Many of the most successful entries in the man-vs.-nature genre tend to be true-life accounts, probably because there’s something especially affecting about knowing someone actually went through the ordeal you’re witnessing. Films like Into The Wild, Rescue Dawn, and Kon-Tiki derive an additional thrill from the “based on a true story” angle, the reality of the accounts inspiring a certain verisimilitude: With the artifice out of the way, there’s just a stranger-than-fiction narrative to tell.
Jungle, the new film from Australian director Greg McLean, has a hell of a tale to draw from. Former Israeli soldier Yossi Ghinsberg and two friends followed a guide into the Bolivian jungle in November 1981, only to have the group fracture; separated from the others, Ghinsberg stumbled into a harrowing ordeal of one man against the unforgiving environment. Jungle is based on Ghinsberg’s autobiography, and it’s hard to believe it took more than a decade to find its way to the big screen. His experience is packed with so many jaw-dropping moments of brutal physicality (“oh, dear god, no” is the only logical reaction to a number of scenes) that the film required little more than a straightforward rendering of the account. Unfortunately, the movie too often can’t resist leaning into the melodrama of the situation. Rather than allowing the power to come from the raw intensity of what transpired, it occasionally turns Ghinsberg’s journey into a Hollywood spectacle, making the incredible seem a little less so in the process.
No real fault should be laid at the feet of Jungle’s go-for-broke star turn, however. Despite a sometimes shaky accent, Daniel Radcliffe throws himself into the role of a stolid yet impulsive romantic with gusto, subjecting himself to the kind of full body transformations that Christian Bale sometimes undertakes, as Ghinsberg gradually becomes a gaunt and hollowed-out version of the man he was at the start of his “adventure.” While occasional and unnecessary flashbacks showcase key moments in Yossi’s life immediately preceding his departure for a year-long walkabout (he spent some time in the U.S. before decamping for his South American backpacking trip), Radcliffe convincingly portrays a man slowly stripped to his barest self, driven along by little more than a primal urge to survive.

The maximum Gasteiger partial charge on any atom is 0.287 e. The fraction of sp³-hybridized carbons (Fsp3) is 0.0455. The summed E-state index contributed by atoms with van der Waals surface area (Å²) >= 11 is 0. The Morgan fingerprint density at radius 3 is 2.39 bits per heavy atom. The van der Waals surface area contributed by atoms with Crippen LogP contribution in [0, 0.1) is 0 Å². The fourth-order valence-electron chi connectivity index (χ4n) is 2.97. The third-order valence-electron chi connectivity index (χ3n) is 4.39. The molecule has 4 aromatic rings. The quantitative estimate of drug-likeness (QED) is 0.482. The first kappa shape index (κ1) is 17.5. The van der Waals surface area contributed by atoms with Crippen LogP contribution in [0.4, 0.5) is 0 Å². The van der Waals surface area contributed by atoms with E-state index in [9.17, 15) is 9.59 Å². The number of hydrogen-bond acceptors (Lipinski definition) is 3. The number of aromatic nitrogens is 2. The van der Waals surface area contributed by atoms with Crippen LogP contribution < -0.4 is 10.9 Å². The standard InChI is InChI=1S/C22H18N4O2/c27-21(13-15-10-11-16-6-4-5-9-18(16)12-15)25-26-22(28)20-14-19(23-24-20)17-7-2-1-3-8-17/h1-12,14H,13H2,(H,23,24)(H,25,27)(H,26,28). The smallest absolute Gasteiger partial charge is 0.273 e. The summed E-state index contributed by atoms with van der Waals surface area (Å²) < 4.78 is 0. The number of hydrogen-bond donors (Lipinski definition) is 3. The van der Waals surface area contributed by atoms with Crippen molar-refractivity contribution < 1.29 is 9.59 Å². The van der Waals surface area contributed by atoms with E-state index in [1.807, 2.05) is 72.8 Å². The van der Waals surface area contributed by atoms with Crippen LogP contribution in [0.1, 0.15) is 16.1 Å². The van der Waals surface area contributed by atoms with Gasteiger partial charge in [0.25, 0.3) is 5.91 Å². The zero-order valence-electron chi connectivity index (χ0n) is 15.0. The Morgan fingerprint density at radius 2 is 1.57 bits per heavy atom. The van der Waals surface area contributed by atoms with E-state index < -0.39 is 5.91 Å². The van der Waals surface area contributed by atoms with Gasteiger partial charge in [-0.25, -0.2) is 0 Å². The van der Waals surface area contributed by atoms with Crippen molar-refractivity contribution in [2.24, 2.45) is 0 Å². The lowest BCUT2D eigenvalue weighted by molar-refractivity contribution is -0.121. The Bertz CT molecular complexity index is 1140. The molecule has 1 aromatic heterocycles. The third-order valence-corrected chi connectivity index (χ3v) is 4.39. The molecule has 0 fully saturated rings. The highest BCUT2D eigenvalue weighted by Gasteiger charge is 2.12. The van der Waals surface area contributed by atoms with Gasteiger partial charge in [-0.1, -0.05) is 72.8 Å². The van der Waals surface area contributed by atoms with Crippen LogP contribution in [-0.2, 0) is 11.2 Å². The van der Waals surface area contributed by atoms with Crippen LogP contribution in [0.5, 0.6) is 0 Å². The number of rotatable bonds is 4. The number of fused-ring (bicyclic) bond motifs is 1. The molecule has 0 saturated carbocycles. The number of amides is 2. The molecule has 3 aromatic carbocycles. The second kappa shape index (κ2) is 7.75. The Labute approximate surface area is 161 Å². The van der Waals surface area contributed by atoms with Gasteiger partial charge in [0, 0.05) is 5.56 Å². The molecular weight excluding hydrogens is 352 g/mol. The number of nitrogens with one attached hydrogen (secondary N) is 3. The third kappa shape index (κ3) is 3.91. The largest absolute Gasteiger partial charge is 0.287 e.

The film is more or less broken in two, with the first hour devoted to the social dynamics between these four men that led them to hit such a contentious breaking point. (Thomas Kretschmann is especially good as the arrogant jungle guide Karl, who may or may not know as much as he claims.) The Swedish schoolteacher and American photographer who accompany Yossi on the trip are the primary source of friction, and the knowledge that something far worse is coming lends an air of foreboding to even their most positive interactions. But after the group splits, and a sudden river accident leaves Ghinsberg on his own, Jungle becomes a one-man show.
McLean is at his best when he avoids bells and whistles and focuses on creating a straightforward atmosphere of dread, as in his first two films, Wolf Creek and Rogue (or his episode of the subsequent Wolf Creek TV miniseries). And the scenes in which he stages particularly fraught incidents often have a visceral power—a mid-movie sequence where Ghinsberg tumbles into rock-filled rapids is a nerve-jangling high point. Similarly, Ghinsberg’s struggle with a parasite is one of the purest cases of gross-out body horror put on screens this year. But too often, McLean gives in to the temptation to really hammer home the emotional beats. That gratuitous impulse, whether in the form of the bombastic score or a late encounter with a butterfly that might belong better in a Disney movie, ends up weakening the movie’s potency. Still, the fundamental intensity of Ghinsberg’s story is hard to totally squander. When it doesn’t give in to the desire to be a more traditional crowd-pleaser, Jungle provides a graphic and unvarnished account of a genuinely incredible story.